Prime Minister Narendra Modi is all set to woo the Indian Diaspora once again when he visits the US later this month to participate in the UNGA conference. A mega community event called “Howdy Modi” (an official Texas greeting) is being planned in Houston on September 22 where he proposes to address about 70,000 Indian-Americans to wow the Americans for the third time. 

The first was when he sizzled New York in 2014 in his Madison Square Garden rally event with more than 40 American lawmakers by his side. “You play a key role in shaping a positive image of India not just in America but also around the world,” Modi told a rapturous crowd cheering and chanting “Modi, Modi” at the venue. The second was in Silicon Valley in 2016, which was equally a big show. Both events were huge hits. 

The Houston show is significant as this will be the first in the US, after his huge mandate in the 2019 polls. Modi, known as a showman, will utilize this opportunity to connect directly with the Indian-Americans and Non Resident Indians. Texas has more than 300,000 Indians in the state. Known as the energy capital of the world, Texas has a special relationship with India.

Why is Modi investing so much into the Diaspora? For Modi, the Diaspora plays an important role in his politics and economics. The first is that he wants to mobilise the Diaspora. The second is that he wants to use them to project his image in the US. The third is that he wants to make use of this opportunity to further India’s business interests. As the Diaspora has grown in influence, it is only natural for Modi to utilize it further. Even as chief minister of Gujarat, he knew its importance. The fourth is that while addressing the Diaspora, he also targets his domestic constituency.  Indian Diaspora is the second biggest after China. 30 million Indians are living in 205 countries around the world.


Modi has made his interaction with the Diaspora a fundamental part of his foreign visits. In contrast, Jawaharlal Nehru, India’s first Prime Minister, pursued a policy of “active dissociation” from them. This continued until Prime Minister P.V. Narasimha Rao realized the need for the Diaspora mobilisation after the liberalisation. Modi is not the first to woo the Indian Americans, as it was during the Vajpayee regime (1998-2004) the lobby became quite influential and got the American sanctions lifted after the Pokhran nuclear blasts and persuaded the US President Bill Clinton to visit India in 2000. Vajpayee, in his enthusiasm appointed Agnihotri, an NRI as ‘ambassador at large’, but Washington refused to recognize two ambassadors. Vajpayee was the first to organize Pravasi Diwas to honour them for their contribution. Later, it was the Diaspora influence, which helped Manmohan Singh to clinch the Indo-US nuclear deal in 2008.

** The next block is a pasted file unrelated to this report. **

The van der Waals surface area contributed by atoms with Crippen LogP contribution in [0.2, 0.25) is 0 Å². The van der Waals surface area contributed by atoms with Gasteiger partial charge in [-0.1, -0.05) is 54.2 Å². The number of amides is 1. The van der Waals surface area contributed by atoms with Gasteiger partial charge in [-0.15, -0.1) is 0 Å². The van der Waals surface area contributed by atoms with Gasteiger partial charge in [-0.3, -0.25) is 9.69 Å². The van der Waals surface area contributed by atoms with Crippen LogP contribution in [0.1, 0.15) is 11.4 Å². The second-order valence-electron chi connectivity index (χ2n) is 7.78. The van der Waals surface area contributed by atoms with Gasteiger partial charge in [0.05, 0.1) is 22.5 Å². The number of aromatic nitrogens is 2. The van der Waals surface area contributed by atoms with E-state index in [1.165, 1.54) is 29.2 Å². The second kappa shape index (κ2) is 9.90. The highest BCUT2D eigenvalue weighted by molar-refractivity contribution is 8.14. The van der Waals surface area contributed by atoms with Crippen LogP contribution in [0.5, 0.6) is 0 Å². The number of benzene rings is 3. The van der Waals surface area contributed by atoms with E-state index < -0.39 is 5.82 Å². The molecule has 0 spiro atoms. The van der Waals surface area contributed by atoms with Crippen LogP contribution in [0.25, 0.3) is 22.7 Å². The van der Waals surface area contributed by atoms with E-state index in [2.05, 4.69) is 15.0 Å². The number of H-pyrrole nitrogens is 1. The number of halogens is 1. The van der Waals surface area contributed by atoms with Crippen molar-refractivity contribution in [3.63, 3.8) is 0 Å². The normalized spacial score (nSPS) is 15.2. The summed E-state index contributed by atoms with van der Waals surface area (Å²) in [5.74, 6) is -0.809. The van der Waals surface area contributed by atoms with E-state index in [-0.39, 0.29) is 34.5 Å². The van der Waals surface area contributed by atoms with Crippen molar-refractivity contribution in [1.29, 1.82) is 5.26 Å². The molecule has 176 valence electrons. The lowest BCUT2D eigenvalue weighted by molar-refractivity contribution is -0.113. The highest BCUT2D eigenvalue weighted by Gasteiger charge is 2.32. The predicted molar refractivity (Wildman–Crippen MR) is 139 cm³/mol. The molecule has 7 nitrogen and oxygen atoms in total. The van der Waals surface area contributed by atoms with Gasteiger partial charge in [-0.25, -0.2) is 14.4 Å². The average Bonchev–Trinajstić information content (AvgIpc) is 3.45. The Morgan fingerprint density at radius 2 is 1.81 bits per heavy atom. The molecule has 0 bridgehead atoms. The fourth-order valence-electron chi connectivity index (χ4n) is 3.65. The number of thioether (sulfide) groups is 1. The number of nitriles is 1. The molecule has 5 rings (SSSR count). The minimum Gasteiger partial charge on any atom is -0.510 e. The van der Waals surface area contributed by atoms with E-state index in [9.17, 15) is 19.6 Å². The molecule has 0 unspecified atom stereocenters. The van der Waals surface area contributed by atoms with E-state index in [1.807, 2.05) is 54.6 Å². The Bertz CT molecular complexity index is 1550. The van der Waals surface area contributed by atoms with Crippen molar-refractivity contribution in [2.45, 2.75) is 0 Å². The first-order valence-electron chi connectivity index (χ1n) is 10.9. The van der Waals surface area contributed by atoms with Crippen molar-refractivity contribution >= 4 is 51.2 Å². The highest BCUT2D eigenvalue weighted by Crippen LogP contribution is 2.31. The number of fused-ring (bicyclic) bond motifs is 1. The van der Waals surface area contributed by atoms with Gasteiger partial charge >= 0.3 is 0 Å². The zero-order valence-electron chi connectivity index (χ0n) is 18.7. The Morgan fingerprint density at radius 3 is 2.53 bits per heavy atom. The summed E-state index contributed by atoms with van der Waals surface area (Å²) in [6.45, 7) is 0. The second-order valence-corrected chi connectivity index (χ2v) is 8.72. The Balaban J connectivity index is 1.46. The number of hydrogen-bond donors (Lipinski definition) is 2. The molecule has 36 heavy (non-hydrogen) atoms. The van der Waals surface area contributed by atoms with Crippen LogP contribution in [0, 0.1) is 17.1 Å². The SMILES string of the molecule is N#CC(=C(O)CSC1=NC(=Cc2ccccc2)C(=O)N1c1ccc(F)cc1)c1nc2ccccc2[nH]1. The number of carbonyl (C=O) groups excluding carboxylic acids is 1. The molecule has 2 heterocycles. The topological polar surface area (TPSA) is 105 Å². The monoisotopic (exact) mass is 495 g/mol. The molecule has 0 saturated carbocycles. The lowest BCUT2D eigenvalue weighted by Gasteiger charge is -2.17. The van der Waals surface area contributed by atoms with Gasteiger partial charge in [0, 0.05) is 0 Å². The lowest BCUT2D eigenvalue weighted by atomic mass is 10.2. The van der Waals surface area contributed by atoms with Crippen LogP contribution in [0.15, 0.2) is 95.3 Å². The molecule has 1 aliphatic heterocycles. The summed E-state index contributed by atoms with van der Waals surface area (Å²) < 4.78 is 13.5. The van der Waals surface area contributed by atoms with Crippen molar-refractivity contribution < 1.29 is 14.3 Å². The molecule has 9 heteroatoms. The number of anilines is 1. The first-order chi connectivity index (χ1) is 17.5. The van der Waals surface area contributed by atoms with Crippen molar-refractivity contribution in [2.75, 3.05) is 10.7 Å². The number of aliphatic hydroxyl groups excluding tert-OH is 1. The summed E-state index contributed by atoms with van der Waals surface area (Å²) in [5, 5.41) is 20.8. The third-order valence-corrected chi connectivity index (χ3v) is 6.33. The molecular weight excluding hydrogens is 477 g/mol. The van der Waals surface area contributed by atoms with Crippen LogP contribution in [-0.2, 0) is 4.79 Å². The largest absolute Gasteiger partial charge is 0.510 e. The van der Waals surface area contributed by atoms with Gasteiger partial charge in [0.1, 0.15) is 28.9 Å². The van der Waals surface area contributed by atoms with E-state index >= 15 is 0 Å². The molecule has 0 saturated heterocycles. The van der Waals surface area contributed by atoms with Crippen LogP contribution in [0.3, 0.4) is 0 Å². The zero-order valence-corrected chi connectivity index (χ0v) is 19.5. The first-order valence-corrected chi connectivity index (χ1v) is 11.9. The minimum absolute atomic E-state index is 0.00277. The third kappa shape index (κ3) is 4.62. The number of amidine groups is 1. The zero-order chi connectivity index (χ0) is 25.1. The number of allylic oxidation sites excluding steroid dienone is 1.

The glitz and glamour surrounding Modi’s visit this month are part of a diplomacy drive, which is getting more and more refined. One of the main deviations from India’s traditional foreign policy was that he has instructed all Indian embassies abroad to be receptive to the Diaspora concerns.  

Secondly, he has turned the Diaspora into an effective tool of his foreign policy, which is a key achievement. Modi has praised them and called them Ambassadors of India and treats them as part of India’s soft power standing. He believes that Indian Americans are one of the wealthiest and most educated diaspora in the United States. 

Thirdly, even electorally, the Indian Americans have been useful for his election campaign.  They raised money, provided technical services for campaign and they also volunteered for mobilization campaigns and lobbying. Moreover, by showing off his clout with the Indian Diaspora, Modi also sends a signal to the US political parties about his Diaspora vote bank. 

Fourthly, with his proposed meeting with the CEOs in Houston, he could also promote Indian business interests by seeking investment from the American multinationals. Modi has never lost a chance to promote Indian interests.  

Moreover, the BJP has always been more active with the Diaspora than the Congress. For decades now the RSS and its constituents have been working in the US and elsewhere propagating Hindu culture and building temples. By contrast, the Congress has been slow in getting connected with the American Indians.

 Why do the NRIs look to Modi?  It is because they trust him and hope he will turn India into a land of opportunities.  They appreciate that Modi has given them many facilities like the OCI card, making visas easier, voting by proxy and admission in schools etc. They are now demanding dual citizenship. 

For Modi the Diaspora is not a liability but an asset. While Modi’s critics allege that he is building brand Modi abroad, he feels that their power should be harnessed for the growth of India as well as his own image and he has succeed in both so far. 


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